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CSA publishes Q&A on Cumming report

By Andrew Rickard | February 11 2016 01:26PM

The Canadian Securities Administrators (CSA) have released a follow-up document to answer questions it has received concerning the Cumming report. It concludes with blistering criticism of the research methods used in another report on fund fees and the value of advice conducted for the Investment Funds Institute of Canada by Investor Economics.

In the fall, the CSA released the report it had commissioned from Douglas Cumming, Sofia Johan and Yelin Zhang on mutual fund fees. On Feb. 9, the regulators published a series of questions and answers on the document.

"In the interest of facilitating an open policy discussion on mutual fund fees in Canada, the Canadian Securities Administrators (CSA) have asked Professor Cumming to publish a list of the questions he has received thus far along with his responses so that all stakeholders may benefit from the information," reads the introductory statement.

One question asked where the data set under the “no load” fund sales came from and how it differed from “front end load” given that the vast majority of front end sales go in with zero commission charged. "My suspicion is the “no load” data set came from the bank branch distribution system and/or the DIY channel but I’d like to clarify," reads the anonymous question.

The authors say that the no load funds in their report are simply the ones that fund managers identified in their data submission as being "no load". "Without acknowledging or confirming who participated in the survey we can state that yes, these purchase options are typically offered by bank owned fund manufacturers but they are also offered by other non-bank fund manufacturers as well," they respond.

The Investor Economics report studies the wrong measure of returns

Another question suggests that, since the Cumming report relied on data received directly from the fund managers, it doesn’t seem to take into account the fees paid by consumers directly to advisors in a fee-based arrangements. If fees are paid directly to the advisor and not deducted "at source", presumably they do not show up in the report's dataset.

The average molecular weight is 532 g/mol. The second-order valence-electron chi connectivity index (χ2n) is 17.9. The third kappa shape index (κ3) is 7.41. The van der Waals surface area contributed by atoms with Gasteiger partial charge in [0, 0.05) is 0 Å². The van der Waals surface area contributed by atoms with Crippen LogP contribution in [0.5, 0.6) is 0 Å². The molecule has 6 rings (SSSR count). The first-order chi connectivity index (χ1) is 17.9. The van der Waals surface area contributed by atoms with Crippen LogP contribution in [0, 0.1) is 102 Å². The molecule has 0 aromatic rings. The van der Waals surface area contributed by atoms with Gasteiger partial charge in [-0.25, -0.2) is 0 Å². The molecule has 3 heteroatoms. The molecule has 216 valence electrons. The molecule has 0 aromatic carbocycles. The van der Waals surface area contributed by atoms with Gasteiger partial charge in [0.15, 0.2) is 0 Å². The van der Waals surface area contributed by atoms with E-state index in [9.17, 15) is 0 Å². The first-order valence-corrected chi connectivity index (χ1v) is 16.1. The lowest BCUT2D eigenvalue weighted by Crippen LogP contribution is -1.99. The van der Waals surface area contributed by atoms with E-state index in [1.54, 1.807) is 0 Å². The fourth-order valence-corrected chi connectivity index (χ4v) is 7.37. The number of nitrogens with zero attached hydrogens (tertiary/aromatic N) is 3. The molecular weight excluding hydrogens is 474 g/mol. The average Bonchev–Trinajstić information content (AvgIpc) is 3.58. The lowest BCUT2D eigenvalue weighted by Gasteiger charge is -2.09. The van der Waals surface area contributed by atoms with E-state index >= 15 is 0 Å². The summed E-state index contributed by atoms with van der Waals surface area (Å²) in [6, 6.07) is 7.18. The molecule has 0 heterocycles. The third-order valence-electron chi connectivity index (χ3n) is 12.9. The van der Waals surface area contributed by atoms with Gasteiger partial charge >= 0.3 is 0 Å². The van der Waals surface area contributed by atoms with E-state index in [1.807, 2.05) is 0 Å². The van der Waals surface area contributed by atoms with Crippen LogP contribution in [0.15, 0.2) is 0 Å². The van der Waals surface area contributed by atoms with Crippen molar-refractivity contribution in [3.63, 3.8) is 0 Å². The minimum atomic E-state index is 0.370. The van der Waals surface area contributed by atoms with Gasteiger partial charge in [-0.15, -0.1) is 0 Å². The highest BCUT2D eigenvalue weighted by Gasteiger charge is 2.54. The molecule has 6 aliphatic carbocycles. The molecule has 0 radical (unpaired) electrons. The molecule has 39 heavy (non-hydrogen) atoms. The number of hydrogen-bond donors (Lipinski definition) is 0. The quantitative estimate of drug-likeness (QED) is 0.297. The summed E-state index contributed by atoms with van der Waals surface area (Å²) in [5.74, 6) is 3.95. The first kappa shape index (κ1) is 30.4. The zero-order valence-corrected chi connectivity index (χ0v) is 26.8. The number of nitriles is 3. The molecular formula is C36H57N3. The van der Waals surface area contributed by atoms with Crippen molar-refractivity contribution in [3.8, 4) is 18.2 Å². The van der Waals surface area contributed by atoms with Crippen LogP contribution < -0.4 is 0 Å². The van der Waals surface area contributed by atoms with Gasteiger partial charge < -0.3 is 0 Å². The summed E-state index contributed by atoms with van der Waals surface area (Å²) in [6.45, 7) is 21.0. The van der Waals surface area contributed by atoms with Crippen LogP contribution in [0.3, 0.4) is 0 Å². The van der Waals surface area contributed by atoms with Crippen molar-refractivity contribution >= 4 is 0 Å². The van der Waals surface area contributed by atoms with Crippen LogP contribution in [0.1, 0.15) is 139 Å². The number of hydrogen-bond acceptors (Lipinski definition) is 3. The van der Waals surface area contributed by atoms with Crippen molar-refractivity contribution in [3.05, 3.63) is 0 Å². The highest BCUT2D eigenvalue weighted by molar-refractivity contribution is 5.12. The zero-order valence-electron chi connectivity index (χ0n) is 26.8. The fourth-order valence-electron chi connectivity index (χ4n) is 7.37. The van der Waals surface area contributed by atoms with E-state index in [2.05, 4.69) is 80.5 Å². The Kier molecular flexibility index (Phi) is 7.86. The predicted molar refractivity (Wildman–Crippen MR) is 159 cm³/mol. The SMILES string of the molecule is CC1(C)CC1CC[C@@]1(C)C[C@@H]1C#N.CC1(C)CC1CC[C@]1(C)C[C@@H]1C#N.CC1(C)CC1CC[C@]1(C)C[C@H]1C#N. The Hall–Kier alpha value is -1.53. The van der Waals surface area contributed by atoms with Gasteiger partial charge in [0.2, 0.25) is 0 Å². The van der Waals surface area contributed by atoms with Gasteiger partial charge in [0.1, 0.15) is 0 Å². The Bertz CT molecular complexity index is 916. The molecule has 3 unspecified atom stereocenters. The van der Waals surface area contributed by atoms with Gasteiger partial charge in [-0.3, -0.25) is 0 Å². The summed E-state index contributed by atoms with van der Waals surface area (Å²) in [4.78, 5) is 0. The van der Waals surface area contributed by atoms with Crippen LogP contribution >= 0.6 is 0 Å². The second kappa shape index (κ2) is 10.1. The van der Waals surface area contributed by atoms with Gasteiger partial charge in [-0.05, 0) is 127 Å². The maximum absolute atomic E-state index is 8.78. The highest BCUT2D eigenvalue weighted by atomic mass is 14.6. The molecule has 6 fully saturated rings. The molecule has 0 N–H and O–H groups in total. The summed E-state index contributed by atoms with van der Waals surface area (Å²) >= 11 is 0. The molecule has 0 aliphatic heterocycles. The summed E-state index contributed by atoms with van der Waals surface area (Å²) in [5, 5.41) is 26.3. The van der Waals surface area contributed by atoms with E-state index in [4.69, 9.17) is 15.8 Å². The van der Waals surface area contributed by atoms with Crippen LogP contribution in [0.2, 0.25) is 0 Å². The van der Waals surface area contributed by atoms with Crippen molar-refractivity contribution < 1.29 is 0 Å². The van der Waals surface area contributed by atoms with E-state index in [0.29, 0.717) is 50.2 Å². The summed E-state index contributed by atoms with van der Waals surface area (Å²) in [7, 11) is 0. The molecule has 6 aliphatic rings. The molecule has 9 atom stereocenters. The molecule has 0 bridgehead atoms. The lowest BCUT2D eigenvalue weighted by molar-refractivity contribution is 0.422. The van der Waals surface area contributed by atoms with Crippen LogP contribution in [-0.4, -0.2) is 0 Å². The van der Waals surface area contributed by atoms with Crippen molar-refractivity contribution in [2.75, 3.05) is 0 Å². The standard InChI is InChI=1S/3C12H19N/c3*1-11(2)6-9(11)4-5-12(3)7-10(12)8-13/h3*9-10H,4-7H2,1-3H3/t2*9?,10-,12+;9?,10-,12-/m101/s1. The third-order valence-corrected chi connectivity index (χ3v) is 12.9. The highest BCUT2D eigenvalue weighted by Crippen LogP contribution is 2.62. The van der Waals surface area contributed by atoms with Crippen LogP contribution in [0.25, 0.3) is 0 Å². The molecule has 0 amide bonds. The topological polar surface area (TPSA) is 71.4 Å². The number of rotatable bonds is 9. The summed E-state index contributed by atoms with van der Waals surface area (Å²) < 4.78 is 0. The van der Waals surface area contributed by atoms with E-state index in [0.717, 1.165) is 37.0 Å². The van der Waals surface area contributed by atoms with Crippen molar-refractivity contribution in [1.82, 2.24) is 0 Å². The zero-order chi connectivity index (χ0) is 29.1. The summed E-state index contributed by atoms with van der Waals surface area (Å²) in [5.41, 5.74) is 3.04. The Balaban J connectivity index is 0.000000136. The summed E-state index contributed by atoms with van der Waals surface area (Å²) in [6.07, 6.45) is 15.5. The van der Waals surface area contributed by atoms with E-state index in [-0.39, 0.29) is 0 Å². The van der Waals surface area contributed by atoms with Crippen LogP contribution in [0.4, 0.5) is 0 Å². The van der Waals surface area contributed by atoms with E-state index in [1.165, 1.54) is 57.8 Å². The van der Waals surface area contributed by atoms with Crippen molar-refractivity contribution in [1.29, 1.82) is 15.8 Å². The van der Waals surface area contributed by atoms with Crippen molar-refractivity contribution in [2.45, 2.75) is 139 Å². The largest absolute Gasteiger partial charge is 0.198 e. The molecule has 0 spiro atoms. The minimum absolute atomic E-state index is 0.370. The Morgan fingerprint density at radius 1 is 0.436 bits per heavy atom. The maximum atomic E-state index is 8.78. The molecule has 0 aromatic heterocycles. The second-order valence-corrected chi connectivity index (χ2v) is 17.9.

"Yes, that is correct. We did not receive this information,” reads the response. “However it is important to note that all risk-adjusted outperformance calculations were done using fund series returns gross of fees. So the analysis focuses on whether investors and their advisers seek out skilled fund managers or not. The evidence suggests that this is much less likely when advisers and their dealers are paid trailing commissions, when advisers work for dealers that are affiliates of the fund manager and it is less likelier still when advisers use the deferred sales charge purchase option".

And does the report account for the value of advice? "It is true that we did not have access to account level data so it may be possible that investors are receiving other benefits from this relationship," say the authors. "In our view however, these ‘other benefits’ would need to be quite substantial (in terms of improving risk adjusted returns) to offset the foregone returns stemming from the use of trailing commissions, deferred sales charge arrangements and dealer affiliation."

In response to a final query which referred to another study commissioned by the Investment Funds Institute of Canada and conducted by Investor Economics on the value of advice in the context of mutual fund fees, flows and performance, Cumming and his colleagues supplied a nine point outline explaining why they believe Investor Economics’ research is flawed.

"In summary, the Investor Economics report studies the wrong measure of returns with insufficiently detailed data, and completely incorrect econometric methods that ignores over half a century of econometrics and statistics, and has qualitative arguments that only serve to highlight the mistakes with the econometric methods used," concludes the response. "Without the necessary econometric underpinnings and data, Investor Economics can say absolutely nothing about the relationship between mutual fund performance and mutual fund flows or about other pertinent factors that may affect those flows."

These are just some samples from the series of questions and answers. The complete document is available on the Ontario Securities Commission web site.

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